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bate, to the managers of the other house at the conference; but are not then to be answered. 3 Grey 144. The other house then, if satisfied, vote the reasons satisfactory, or say nothing: if not satisfied, they resolve them not satisfactory, and ask a conference on the subject of the last conference, where they read and deliver in like manner written answers to those reasons. 3 Grey 183. They are meant, chiefly, to record the justification of each house to the nation at large, and to posterity, and in proof that the miscarriage of a necessary measure is not imputable to them. 3 Grey 255. At free conferences, which are asked after two conferences, 4 Hats. 37, 40. the managers discuss, viva voce and freely, and interchange propositions for such modifications as may be made in a parliamentary way, and may bring the sense of the two houses together. The conferees may argue in support of what was done in their house, but not against it, nor assent to any new thing there propounded, till their house be informed and agree to it. 4 Hats. 31, 33. And each party reports in writing to their respective houses, the substance of what is said on both sides, and it is entered in their journals. 9 Grey 220, 3 Hats. 280. 4 Hats. 48. This report cannot be amended or altered, as that of a committee may be. Journ. Sen. May 24, 1796.
A conference may be asked before the house asking it has come to a resolution of disagreement, insisting or adhering. 3 Hats. 269,341. In which case the papers are not left with the other conferees, but are brought back to be the foundation of the vote to be given. And this is the most reasonable and respectful proceed. ing. For, as was urged by the lords on a particular occasion, “it is held vain and below the wisdom of parliament to reason or argue against fixed resolutions, and upon terms of impossibility to persuade.” 3 Hats. 226. So the commons say “an adherence is never delivered at a free conference, which implies debate.” 10 Grey 147. And on another occasion, the lords made it an objection that the commons had asked a free conference after they had made resolutions of adhering. It was then affirmed, however, on the part of the commons, that nothing was more parliamentary than to proceed with free conferences after adhering; 3 Hats. 269, and we do in fact see instances of conferences, or of free conference, asked after the resolution of disagreeing, 3 Hats. 251, 253, 260, 2S6, 291, 316, 349; of insisting, ib. 280, 296, 299, 319, 322, 355; of adhering, 269, 270, 2S3, 300; and even of a second or final adherence, 3 Hats. 270. And in all cases of conference asked after a vote of disagreement, &c. the conferees of the house asking it, are to leave the papers with the conferees of the other: and in one case, where they refused to receive them, they were left on the table in the conference chamber. Ib. 271, 317, 323, 354. 10 Grey 146. The commons affirm that it is usual to have two free conferences or more, before either house proceeds to adhere: because, before that time, the houses have not had the full opportunity of making replies to one another's arguments; and to adhere so suddenly and unexpectedly, excludes all possibility of offering expedients. 4 Hats. 330. After a free conference, the usage is to proceed with free conferences, and not to return again to a conference. –3 Hats. 270. 9 Grey 229. After a conference denied a free conference may be asked. 1 Grey 45. When a conference is asked, the subject of it must be expressed, or the conference not agreed to. Ord. II. Commons 89. 1 Grey 425. 7 Grey 31, 4 Hats. 20, 46. They are sometimes asked to enquire concerning an offence, or default of a member of the other house. 6 Grey 181. 1 Chandler 304. Or the failure of the other house to present to the king a bill passed by both houses. 8 Grey 302. Or on information received, and relating to the safety of the nation. 10 Grey 171. Or, when the methods of parliament are thought by the one house to have been departed from by the other, a conference is asked to come to a right understanding thereon. 10 Grey 148. So when an unparliamentary message has been sent, instead of answering it, they ask a conference. 3 Grey 155. Formerly, an address, or articles of impeachment, or a bill with amendments, or a vote of the house, or concurrence in a vote, or a message from the king, were sometimes communicated by way of conference. 6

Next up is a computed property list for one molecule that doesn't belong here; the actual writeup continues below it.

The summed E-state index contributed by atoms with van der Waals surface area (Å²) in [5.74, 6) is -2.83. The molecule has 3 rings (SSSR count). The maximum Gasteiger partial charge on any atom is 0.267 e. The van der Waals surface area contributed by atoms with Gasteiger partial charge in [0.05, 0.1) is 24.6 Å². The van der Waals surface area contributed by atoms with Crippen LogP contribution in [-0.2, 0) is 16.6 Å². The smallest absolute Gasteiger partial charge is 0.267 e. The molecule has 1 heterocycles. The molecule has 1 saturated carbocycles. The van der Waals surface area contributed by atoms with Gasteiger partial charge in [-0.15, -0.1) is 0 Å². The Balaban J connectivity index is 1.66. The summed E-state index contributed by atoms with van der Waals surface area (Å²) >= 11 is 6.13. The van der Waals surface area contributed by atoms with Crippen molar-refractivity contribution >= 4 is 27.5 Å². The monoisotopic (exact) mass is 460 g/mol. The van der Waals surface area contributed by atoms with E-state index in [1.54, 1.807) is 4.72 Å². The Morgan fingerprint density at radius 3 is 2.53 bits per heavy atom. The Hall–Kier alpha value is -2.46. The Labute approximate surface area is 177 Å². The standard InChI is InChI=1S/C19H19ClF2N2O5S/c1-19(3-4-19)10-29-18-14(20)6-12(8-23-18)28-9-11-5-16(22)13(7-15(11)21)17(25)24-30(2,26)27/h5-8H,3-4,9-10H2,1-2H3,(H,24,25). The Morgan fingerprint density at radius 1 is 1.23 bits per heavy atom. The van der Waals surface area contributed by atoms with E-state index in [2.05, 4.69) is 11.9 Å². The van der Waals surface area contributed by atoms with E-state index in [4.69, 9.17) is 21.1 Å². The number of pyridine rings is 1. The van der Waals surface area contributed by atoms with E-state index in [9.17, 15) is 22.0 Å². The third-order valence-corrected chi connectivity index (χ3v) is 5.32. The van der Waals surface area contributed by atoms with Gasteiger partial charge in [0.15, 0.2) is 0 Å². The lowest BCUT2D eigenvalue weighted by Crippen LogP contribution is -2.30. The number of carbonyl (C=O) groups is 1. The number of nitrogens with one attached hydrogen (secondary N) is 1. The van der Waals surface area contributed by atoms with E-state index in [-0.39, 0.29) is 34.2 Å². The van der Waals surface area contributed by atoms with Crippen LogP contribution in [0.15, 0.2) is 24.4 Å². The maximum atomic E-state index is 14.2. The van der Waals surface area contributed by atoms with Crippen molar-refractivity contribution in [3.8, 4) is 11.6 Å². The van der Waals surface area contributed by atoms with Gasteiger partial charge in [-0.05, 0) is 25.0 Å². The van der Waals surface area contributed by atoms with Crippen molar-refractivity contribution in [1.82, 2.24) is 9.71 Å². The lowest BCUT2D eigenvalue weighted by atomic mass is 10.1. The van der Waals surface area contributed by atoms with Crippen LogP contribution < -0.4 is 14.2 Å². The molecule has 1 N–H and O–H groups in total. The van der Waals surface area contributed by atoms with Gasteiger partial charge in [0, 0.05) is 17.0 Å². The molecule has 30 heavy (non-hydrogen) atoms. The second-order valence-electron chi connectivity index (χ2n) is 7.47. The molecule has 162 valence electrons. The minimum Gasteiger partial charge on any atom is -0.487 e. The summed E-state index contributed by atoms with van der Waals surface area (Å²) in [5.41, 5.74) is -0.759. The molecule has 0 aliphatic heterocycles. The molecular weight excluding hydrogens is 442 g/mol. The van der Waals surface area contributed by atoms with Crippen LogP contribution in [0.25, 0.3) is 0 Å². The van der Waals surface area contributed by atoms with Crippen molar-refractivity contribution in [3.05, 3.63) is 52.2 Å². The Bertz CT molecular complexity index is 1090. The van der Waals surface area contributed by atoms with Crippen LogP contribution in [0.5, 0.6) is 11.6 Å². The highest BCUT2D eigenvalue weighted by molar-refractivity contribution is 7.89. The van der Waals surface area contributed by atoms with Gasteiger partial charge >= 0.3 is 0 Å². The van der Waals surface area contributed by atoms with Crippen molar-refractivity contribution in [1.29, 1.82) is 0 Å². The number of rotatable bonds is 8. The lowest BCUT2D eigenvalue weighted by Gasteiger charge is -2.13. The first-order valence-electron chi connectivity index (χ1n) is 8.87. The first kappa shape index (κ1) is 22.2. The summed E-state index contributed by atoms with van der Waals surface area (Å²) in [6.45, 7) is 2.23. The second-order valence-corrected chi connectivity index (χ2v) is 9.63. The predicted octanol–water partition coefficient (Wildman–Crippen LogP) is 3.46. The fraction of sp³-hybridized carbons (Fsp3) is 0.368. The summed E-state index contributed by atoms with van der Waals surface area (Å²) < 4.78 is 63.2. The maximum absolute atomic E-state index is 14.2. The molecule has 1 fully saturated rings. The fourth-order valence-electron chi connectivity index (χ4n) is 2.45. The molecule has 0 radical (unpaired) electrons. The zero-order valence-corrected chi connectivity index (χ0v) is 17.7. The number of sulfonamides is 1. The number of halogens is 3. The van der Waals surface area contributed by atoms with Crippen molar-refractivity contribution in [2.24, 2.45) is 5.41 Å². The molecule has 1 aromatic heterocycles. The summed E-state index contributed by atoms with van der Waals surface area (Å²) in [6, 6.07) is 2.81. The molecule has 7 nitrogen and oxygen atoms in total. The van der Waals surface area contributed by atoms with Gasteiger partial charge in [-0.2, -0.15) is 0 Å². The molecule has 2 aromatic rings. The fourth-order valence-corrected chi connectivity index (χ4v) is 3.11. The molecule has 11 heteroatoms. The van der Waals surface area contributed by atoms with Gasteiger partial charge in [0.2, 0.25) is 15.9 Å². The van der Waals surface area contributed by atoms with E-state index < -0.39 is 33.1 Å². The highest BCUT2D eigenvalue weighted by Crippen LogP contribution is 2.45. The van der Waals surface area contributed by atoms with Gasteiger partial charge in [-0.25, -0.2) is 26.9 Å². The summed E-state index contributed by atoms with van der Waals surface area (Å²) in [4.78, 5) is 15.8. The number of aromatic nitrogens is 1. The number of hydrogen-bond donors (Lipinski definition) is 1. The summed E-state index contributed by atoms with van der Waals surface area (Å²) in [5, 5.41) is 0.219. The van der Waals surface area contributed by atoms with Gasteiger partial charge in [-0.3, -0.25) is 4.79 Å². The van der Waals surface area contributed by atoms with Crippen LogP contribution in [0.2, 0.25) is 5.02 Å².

Torbuck's Deb. 278. 10 Grey 293. 1 Chandler 49,287. But this is not the modern practice. S Grey 255. A conference has been asked after the first reading of a bill. 1 Grey 194. This is a singular instance. During the time of a conference the house can do no business. As soon as the names of the managers are called over, and they are gone to the conference, the speaker leaves the chair, without any question, and resumes it on the return of the managers. It is the same while the managers of an impeachment are at the house of lords. 4 Hats. 47, 209, 288.
Messages between the two houses are to be sent only while both houses are sitting. 3 Hats. 15. They are received during a debate, without adjourning the debate. 3 Hats. 22.